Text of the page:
If you haven’t been following along, “Satoshi Nakamoto” is the person or group of people who invented Bitcoin, and who holds a decent fortune’s worth of the currency. He’s been exceedingly careful at keeping his identity secret. So much so, that upon hearing another “We Found Satoshi” story in the news, we actually laughed at our wife this morning. But then it was picked up by the BBC and is forthcoming in the Economist. Serious journalism.

Well, if you read the BBC piece, they note that “Security expert Dan Kaminsky said the procedure was almost ‘maliciously resistant’ to validation.” Hint: If Dan “DNSSEC” Kaminsky can’t verify a signature, there’s a good chance it’s not the real deal.

The really embarrassing part is that this [Craig White] character claimed to be Satoshi in December 2015. If he actually were Satoshi, who is probably a cryptographic genius, do you think it would take him five months to figure out a cryptographically sound way of proving his identity? Nope.

So here’s how he did it, according to [Patrick McKenzie]’s GitHub, linked above. There is a hashed secret out there that only “Satoshi” knows. Hashes are one-way functions; they produce a number that’s easy to calculate if you know the original data, but devilishly hard to work from the hash backwards to get the data out. This hashed value is public, and part of the blockchain, so we can be pretty sure that it hasn’t been altered.

[Craig] claimed to have some text from Sartre hashed with “Satoshi’s” key, and that this proves his identity. But instead of providing the hash of the Sartre text, [Craig] apparently substituted a hash from the blockchain. When this supposed Sartre hash is validated against the blockchain, of course, it works. In short, he swapped hashes, and people failed to notice.

So I’m not “Satoshi”, and neither is this guy. Who is? The mystery continues. And given how careful “Satoshi” has been so far, it’s likely to remain so for a long while. But one thing’s for sure, when “he” does choose to reveal himself, it won’t be difficult to verify. After all “Satoshi” knows “Satoshi’s” password.

Image via the BBC, of another guy who isn’t “Satoshi”.

(Late Edit: Here’s another really nice writeup, this one by [ErrataRob].)

Applications for the Bitcoin Blockchain

Bitcoin, the libertarian’s dream currency, is far past the heady days of late 2013. When one Bitcoin was worth $1000 USD, there was no end to what could be done; new, gigantic mining rigs were being created, every online store jumped onto the bandwagon, and the price of Bitcoin inevitably crashed. Right now, the exchange rate sits at about $280 USD per coin, valuing all the Bitcoins ever mined somewhere around $4 Billion USD. That’s a lot of coins out there, and a lot of miners constantly verifying the integrity of the greatest thing to come from the Bitcoin community: the blockchain.

The bitcoin is just a record, or the ledger, of every transaction that has ever occurred on the Bitcoin network. It’s distributed, and the act of mining coins creates new blocks, or another set of data committed to the blockchain for eternity. While magical Internet money™ is by far the most visible product of the blockchain, developers, investors, and other people in the know are gushing about the possibilities of what can be done with a distributed record that can’t practically be altered and can’t be deleted.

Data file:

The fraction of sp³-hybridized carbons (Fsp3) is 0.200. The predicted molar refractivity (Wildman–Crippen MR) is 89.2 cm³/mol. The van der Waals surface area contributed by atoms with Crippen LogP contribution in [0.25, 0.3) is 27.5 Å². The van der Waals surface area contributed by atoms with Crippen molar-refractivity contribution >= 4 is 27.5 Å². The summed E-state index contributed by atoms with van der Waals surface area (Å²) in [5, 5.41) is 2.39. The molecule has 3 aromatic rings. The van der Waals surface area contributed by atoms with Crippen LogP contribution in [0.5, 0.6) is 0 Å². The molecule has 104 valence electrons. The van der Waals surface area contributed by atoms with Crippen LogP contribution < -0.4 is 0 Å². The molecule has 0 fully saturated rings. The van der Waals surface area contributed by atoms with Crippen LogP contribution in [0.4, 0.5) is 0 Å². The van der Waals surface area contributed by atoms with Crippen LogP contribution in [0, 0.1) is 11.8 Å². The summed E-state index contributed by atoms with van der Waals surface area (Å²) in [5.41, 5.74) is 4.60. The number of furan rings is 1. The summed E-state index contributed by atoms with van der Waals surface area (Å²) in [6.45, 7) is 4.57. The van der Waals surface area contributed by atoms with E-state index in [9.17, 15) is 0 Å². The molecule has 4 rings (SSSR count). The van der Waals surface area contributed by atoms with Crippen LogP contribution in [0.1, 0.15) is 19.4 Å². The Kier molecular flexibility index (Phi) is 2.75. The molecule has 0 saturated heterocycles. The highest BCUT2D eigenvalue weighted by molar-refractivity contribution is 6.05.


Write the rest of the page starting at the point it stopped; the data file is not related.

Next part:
[Jon Matonis], a figurehead for the entire cryptocurrency movement, recently said Bitcoin has become the strongest computer in the world, and stronger than all of the top 500 supercomputers combined. All of this computational power is effectively funneled in to verifying the integrity of the blockchain.

Bitcoin and other cryptocurrencies are not just a completely anonymous payment system; that’s only a side effect of the blockchain. The blockchain is the only inherently valuable part of a bitcoin; each transaction is logged in the blockchain, providing incredible security over how every coin is spent. No currency in the history of mankind has ever had a record of how every dollar or denarius is spent, and at the very least makes for very interesting economics research. Now, thousands of researchers across the globe are wondering what else the blockchain can do; tapping the power of the most powerful computer on the planet must have some interesting applications, and in the last few months, a few ideas have popped up.

Continue reading “Applications for the Bitcoin Blockchain”

Tracking Bitcoin With The ESP8266

[Kendrick] was looking for something to do with an ESP8266 WiFi module, and since he loves Bitcoin and Arduino, the obvious solution was to make a Bitcoin price tracker.

The ESP8266 is a complete microcontroller with a WiFi chip and a few pins for a serial connection. It’s certainly possible to write some firmware for the ESP to get the current conversion rate of Bitcoin, but for simplicity’s sake, [Kendrick] chose to use an Arduino for this project. He’s using a 5V Arduino, and the ESP operates on 3.3V logic, but a few Zeners take care of the logic level conversion.

The code running on the Arduino checks the CoinDesk API minute, parses the JSON coming from the API, and prints the current Bitcoin price to the serial port. For tracking the current conversion rate of Bitcoin, it’s vastly overkill. This project could have a few interesting applications, from hooking up a few seven-segment displays, to an RGB LED mood lamp that keeps track of this magic Internet money.